toi? Who are you? Quién eres?
Try to answer this question in different languages. Did you always say the same thing? Apparently you didn’t, but even translating your words might not yield the same results. Different languages have different vocabulary, different ways of expressing the most basic statements. There are things you can express beautifully in English while German doesn’t even have a word for it. This is an interesting, but rather obvious and technical insight. I want to go one step further today and claim that language influences not only your expression, but your whole way of being.
What you say is shaped by what you think, which is influenced by what surrounds you. Being surrounded by Austrian dialect all day will make you think in Austrian dialect, it will make you speak Austrian dialect unless you resist it. This was the case for me until the age of 18 when I moved to Munich. Suddenly, I was surrounded by High German, everyone spoke it and eventually I adapted my pronunciation. What seemed like a superficial change of dialect in my language had much greater implications than I expected. As I see it, High German enables you to articulate yourself with higher precision. It forces you to respect grammatical rules more consistently and be more accurate in your choice of words. What you lose, however, is a certain flow of language that dialect brings with it. There is something to Austrian language that still relaxes me when I speak it.
All of this is surely not true for everyone. What’s quite universal though is the fact that there are trade-offs in expression, accuracy and even emotion between English, German, Chinese and all the others. A language is like a new skin you put on that changes your appearance and perception.
the Atlantic a month ago forced a more radical change than just switching the
dialect. Being surrounded by a language that is not your native one makes your
brain turn upside down. Thoughts, dreams and words get an update: The English
framework rules now. Most international students at Northwestern have gone
through the process of leaving their mother tongue behind and bringing their
own special accent to the English mix on campus.
What is it like, compared to German? Firstly, I would say it’s casual. The American accent seems to be optimized for small talk, for quick jokes and short stories. Secondly, it seems quite direct, quite explicit (referring to an earlier post) to me. There is a word for everything in this language, mostly if you want to be politically correct. An example is “gender”: There is no proper German word to describe it, so we use “Gender” as well.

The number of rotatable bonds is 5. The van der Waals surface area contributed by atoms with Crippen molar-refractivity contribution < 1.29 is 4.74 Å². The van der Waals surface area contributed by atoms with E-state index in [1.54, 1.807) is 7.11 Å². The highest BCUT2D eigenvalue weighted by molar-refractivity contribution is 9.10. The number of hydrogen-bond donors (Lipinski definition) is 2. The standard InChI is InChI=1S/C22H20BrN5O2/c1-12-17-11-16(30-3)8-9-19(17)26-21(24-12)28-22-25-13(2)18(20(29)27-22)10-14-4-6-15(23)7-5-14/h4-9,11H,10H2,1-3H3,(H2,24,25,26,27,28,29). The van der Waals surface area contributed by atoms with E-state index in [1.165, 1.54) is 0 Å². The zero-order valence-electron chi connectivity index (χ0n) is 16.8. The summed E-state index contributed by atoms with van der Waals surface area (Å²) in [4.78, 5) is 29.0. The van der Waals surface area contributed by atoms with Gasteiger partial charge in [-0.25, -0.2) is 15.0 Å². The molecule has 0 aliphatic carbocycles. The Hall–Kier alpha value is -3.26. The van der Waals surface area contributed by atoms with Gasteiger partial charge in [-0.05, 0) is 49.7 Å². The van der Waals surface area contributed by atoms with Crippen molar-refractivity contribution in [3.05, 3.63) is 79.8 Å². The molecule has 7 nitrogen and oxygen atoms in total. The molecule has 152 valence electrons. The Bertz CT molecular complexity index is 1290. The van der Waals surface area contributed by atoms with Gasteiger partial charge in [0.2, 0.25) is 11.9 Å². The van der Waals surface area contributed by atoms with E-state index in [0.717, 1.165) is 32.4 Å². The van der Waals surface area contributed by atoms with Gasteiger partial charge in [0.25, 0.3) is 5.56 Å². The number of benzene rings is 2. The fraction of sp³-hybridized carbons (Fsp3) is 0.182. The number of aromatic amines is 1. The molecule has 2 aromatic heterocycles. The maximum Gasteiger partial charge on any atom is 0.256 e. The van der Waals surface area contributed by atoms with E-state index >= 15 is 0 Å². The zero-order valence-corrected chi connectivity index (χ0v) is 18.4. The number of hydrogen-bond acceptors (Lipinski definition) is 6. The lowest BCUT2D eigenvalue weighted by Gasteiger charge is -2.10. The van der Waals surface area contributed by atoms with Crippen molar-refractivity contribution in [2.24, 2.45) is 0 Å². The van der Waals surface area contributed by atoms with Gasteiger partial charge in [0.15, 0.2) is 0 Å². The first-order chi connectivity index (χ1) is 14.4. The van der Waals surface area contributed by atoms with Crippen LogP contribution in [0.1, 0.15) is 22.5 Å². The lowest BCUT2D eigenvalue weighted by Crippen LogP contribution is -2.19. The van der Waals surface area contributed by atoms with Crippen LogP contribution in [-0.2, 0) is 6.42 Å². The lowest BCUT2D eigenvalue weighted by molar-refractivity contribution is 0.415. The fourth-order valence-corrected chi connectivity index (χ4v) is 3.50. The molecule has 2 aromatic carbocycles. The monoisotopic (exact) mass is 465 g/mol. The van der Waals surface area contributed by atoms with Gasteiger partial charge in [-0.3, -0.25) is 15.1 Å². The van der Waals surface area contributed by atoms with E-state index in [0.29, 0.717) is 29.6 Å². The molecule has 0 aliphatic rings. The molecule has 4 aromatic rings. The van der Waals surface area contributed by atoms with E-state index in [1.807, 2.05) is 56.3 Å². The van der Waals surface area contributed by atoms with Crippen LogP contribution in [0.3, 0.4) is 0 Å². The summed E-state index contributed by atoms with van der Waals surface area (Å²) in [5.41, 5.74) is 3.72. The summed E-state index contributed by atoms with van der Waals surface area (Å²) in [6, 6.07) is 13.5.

These observations are still a work in progress, I’d be curious about your impressions with the English language!
Deeper than skin
Let’s move one layer deeper and talk about the voice. Have you ever examined the tone of your voice when speaking different languages? Where did your words originate, in your throat, in your mouth, at the tip of your tongue or even in your nose? Then, what did it sound like, which atmosphere did these different tones create?
I believe that languages have different “vibes”, including literal vibrations. Some make you sing high notes while others encourage your deep, serious voice. When switching, it’s almost as if you’d switch from one movie to the next, being a different actor in a different suit. Not that people would make an effort to sound like a chansonnier when speaking French, it’s the language itself that makes us change.
One summer, I’ve experienced a particularly strong example of the different vibes of languages. By the time, I was reading the English version of the third book of The Game of Thrones while being on vacation in Italy. I was used to reading about wolves, monsters, ice and fire and I was addicted to the plot. If you’re a fan, you can probably understand that I couldn’t survive after finishing my book, so I went to a bookstore and bought the next part of the series. In Italian. Suddenly, I was reading about lupi, mostri, ghiaccio and fuoco. It was hard to still take the story seriously without having images of the main characters eating pasta and drinking vino on the battlefield. Until the end of the book, I couldn’t get rid of the feeling that the world or dragons was different despite the content being the same.
Coming back to reality, I think that we’re not that different from Jon Snow who suddenly became Italian. We adapt different identities when speaking different languages. It’s not just our ability to express our thought or the tone of our voice. It’s a different way of experiencing ourselves as a human being from head to tue. The emotions we feel, the ideas we have, our humour and our energy, all of these can change through the language we speak. When speaking Italian, I start talking louder, make more jokes, smile more than when I speak German. When in Munich, I think and talk in a more structured way than when back in Austria. Not because I force it, but because my body and brain make me behave this way. It’s exciting to see what’s happening to me here in the US.
A relevant factor
One might argue that what I’ve described is not that strongly related to language after all. It might be culture, habits and characteristics of countries and people instead, not just the power of words. In my opinion it’s all closely related. Whatever you call it, I believe that language is a relevant factor in choosing where we want to live and who we want to be. If it can change our state of mind so easily, we should be more aware of our language and what it’s doing to us. This is not just about foreign languages, but also about the language we use in our daily communication, in different groups of people.
кто ты? Chi sei? Wer bist du?